But for others, that perspective eschews America’s traditional role as a global leader whose power is enhanced by the rule of law and standards of behavior.

“Treaties create norms and set the rules of the road, and for many decades the United States has been a leader in that process and considered that overall it benefited from the rules-based order supported by treaties,” says Waheguru Pal Sidhu, a clinical associate professor in New York University’s Center for Global Affairs and an expert in arms control and nonproliferation.


“But under the Trump administration, the U.S. is increasingly moving out of treaties, and that is doing two things,” he adds. “It is telling the world, both allies and adversaries, that [the U.S. is] basically checking out. And increasingly, it’s encouraging other groups of countries to come together to work on treaties and arrangements without the leadership of the United States, and they’re finding that it’s not easy.”

He cites the ATT as one example. Without the U.S., the mid-size arms-exporting countries of the European Union are basically alone in pressing for high global standards for arms sales, he says.

On the other hand, the U.N.’s Mr. Prins notes that more than half of U.N. member states – just over 100 – are now party to the ATT. One attraction for poorer countries is the funding and expertise made available (some of which the U.S. has been providing) to set up databases of weapons transfers, he says. Similarly, some African and Latin American countries already awash in small arms have sought assistance through the ATT in getting a handle on irregular weapons imports.  

But Dr. Sidhu adds that the Paris Climate Accords and the Iran nuclear deal are also examples of international agreements that are hobbled by a U.S. absence.

Indeed, international affairs experts increasingly cite the U.S. retreat from its traditional role as a leader of the international order as a factor in what they see as the international community’s lagging ability to address the world’s most pressing challenges.

“The United States under President Donald J. Trump continued to abdicate much of its traditional role of upholding the international order, ceding leadership in some areas to its rivals and eschewing partnering with its allies to bolster the order,” said Richard Haass, president of the Council on Foreign Relations, in issuing an annual report card last week by a group of the world’s top think tanks assessing international cooperation on issues from terrorism to the global economy.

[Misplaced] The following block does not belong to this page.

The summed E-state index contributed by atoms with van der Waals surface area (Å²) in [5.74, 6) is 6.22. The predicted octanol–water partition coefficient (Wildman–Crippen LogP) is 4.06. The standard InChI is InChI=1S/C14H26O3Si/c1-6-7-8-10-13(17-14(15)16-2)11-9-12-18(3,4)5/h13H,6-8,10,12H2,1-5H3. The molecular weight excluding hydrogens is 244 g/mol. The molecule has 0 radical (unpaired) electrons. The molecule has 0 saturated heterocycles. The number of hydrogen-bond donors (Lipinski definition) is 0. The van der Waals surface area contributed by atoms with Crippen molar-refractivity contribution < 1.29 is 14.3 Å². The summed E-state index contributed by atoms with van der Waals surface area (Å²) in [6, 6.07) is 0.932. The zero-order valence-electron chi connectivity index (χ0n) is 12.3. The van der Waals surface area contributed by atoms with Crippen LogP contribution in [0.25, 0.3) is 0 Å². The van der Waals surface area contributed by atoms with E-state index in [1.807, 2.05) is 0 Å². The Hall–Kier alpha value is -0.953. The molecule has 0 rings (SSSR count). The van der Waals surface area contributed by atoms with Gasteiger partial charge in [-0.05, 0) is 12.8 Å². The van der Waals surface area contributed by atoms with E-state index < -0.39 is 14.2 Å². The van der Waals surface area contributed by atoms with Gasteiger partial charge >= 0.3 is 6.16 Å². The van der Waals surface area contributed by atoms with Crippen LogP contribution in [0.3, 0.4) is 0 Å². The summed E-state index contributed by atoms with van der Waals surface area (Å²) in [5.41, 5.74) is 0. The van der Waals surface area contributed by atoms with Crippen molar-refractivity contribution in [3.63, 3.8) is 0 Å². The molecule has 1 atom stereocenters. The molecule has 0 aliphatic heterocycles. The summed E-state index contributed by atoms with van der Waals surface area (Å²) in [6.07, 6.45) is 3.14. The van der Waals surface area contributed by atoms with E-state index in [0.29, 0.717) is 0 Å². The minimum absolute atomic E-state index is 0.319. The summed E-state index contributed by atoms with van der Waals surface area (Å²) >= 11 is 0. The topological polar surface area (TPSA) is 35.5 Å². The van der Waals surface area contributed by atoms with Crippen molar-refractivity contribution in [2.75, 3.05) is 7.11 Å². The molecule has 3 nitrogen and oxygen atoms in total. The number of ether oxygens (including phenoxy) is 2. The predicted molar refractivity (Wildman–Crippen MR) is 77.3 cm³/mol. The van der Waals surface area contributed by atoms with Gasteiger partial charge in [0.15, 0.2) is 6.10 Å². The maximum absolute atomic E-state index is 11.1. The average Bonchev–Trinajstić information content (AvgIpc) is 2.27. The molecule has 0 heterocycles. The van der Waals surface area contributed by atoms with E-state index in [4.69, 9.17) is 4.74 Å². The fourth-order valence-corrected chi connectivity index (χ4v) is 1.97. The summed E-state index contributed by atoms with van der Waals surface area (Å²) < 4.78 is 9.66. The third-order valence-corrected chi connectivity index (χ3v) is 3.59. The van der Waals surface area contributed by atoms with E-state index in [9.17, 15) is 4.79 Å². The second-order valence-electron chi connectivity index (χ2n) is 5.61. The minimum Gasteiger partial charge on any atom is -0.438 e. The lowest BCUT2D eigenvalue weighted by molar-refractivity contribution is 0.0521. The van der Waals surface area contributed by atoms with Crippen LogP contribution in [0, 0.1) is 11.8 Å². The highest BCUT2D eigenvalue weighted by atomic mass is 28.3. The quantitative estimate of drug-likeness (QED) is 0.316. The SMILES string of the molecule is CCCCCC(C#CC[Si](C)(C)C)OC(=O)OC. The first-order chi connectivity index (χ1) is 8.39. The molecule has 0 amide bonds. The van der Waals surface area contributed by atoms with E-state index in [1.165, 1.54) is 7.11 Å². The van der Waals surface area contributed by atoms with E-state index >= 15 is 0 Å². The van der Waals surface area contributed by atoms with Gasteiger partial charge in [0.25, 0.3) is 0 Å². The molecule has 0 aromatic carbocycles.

In part “as a result” of that abdication, Mr. Haass, said, “the gap between global challenges and responses grew larger” over the last year.


For many, that “gap” will continue to widen as the U.S. continues its retreat from global leadership, and as others – allies and adversaries – seek to fill the void.

“When the U.S. is participating in something, it bolsters the status of that something – or should I say there was a time when that was very much the case,” says John Cerone, a professor of international law specializing in human rights and international organizations at the Fletcher School of Law and Diplomacy in Medford, Mass.

Now, “If the U.S. is flouting treaties, it not only makes the U.S. look bad, but it makes it easier for other states to refuse to participate, he says, “and that undermines the system of international cooperation that has been important to so much global progress.”

Professor Cerone cites the ATT as an example of a treaty of limited scope “and very deferential to national sovereignty” that seeks to establish and improve international norms of behavior, in this case advancing regulation of international trade “to keep weapons out of the hands of warlords and those who would commit genocide.”

Calling the ATT a “modest start,” he also sees it as a “helpful stepping stone” for addressing a significant global challenge.

“But that’s how things develop in international law and practice. Of course it helps if the big powers like the U.S. are on board,” he adds, “but experience shows that over time even the small stepping stones tend to develop into something more important.”